Cole Swindell has written and performed a handful of big hits in recent years, and my favorite part of his set was when he played a medley of songs he wrote, but hit the charts with other performers. “Get Me Some Of That/Roller Coaster/This is How We Roll”. I enjoy his music and his performance was more than adequate, but I did feel he’s not quite rocking enough to be the second to last act on the Mane stage. But it could have been that Jerry Lee Lewis left me a little breathless for the level of rock to expect.

Dierks Bentley headlined Friday night, and despite not having the same pedigree as Shania and Kenny, he’s been a hit maker since his first single “What Was I Thinking” hit the airwaves more than a decade ago. It must still be his biggest hit, because he closed the night with it. My favorite part of the set was when he challenged a concertgoer to shotgun a beer and whooped his ass. There’s a pretty big drinking atmosphere in country music, and its fun to see someone show its not just lyrics to them.

He’s currently touring with John Pardi and Cole Swindell and brought them up on stage for a couple of numbers. On one hand I like how Stagecoach procures acts that are touring together, but on the other hand when that tour comes to town later I’m less desirous to see it. Even though I know there is a difference in performance from festival to venue. In this case the last 3 acts were on the Mane stage were also on tour together, so it was a little on the nose. Jamey Johnson, Margo Price and Brent Cobb are on tour together and they all played Saturday, but Cobb was on a different stage, and Price and Johnson didn’t play back to back.

On Saturday we got in when the gates opened, and I watched the ridiculous spectacle of people racing to set up blankets hundreds of yards from the screen. I found it comical, but to each their own.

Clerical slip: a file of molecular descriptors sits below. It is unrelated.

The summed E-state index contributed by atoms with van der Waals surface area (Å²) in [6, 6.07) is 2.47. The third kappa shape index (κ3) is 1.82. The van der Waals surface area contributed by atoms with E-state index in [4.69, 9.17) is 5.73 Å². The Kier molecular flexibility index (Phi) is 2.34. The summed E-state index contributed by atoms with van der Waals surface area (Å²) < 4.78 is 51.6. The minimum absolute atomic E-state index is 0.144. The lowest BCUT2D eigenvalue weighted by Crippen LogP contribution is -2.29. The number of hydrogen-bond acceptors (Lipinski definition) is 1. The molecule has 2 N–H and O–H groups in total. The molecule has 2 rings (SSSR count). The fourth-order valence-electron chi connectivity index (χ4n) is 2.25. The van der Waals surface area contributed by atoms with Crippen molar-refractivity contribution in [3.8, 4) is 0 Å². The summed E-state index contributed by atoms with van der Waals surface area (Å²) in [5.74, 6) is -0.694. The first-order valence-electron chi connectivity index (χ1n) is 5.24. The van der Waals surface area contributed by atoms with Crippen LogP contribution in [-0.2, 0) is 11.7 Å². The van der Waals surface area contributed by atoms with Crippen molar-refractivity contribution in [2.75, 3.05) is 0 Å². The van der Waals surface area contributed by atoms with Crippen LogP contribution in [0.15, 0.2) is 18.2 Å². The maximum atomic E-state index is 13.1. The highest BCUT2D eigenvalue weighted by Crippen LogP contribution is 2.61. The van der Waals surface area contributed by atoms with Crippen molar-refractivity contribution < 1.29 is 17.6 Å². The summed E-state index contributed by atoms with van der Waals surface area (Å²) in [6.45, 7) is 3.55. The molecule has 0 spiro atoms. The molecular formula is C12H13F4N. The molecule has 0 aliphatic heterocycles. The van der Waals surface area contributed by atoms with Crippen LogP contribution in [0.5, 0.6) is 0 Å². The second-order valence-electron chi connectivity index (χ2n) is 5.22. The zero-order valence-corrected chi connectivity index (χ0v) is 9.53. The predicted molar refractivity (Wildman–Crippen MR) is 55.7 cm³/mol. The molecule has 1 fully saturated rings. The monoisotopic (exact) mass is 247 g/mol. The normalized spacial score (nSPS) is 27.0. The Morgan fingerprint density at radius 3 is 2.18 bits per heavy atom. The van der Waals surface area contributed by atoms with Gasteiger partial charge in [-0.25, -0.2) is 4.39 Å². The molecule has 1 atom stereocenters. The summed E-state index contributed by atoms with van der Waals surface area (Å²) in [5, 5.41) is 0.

Ruston Kelly opened the day at 12:30 on the Mustang stage. Before he came on an old man, I didn’t catch his name, but he was the MC introducing bands on the Mustang stage all weekend, came out and recited a story poem. It was long with enough lyric worthy of a Bob Dylan song. Later in the weekend I heard him reciting the same poem between bands, I’m sure he rotated through a couple, but it was a really cool way of entertaining the audience between bands. Ruston Kelly took the stage before a couple dozen fans and another couple dozen early goers. Going on early in the day on such a long day of music and partying takes some grit, and he never let it get him down. He played with just him an acoustic guitar, a girl singing harmony and a guy with a slide guitar accompanying, and I really like the way the slide guitar was often played subtly. There were times when I felt it was playing the piano parts.

After Ruston I wondered over to the Palomino stage as I thought I heard some familiar rock and roll sounds. Aaron Lee Tasjan was on the stage, and they were my favorite discovery of the weekend. All of their songs had a familiarity, one song would remind you of Three Dog Night, the next would remind you of The Beatles. They were all original songs, that just captured the vibe of classic rock.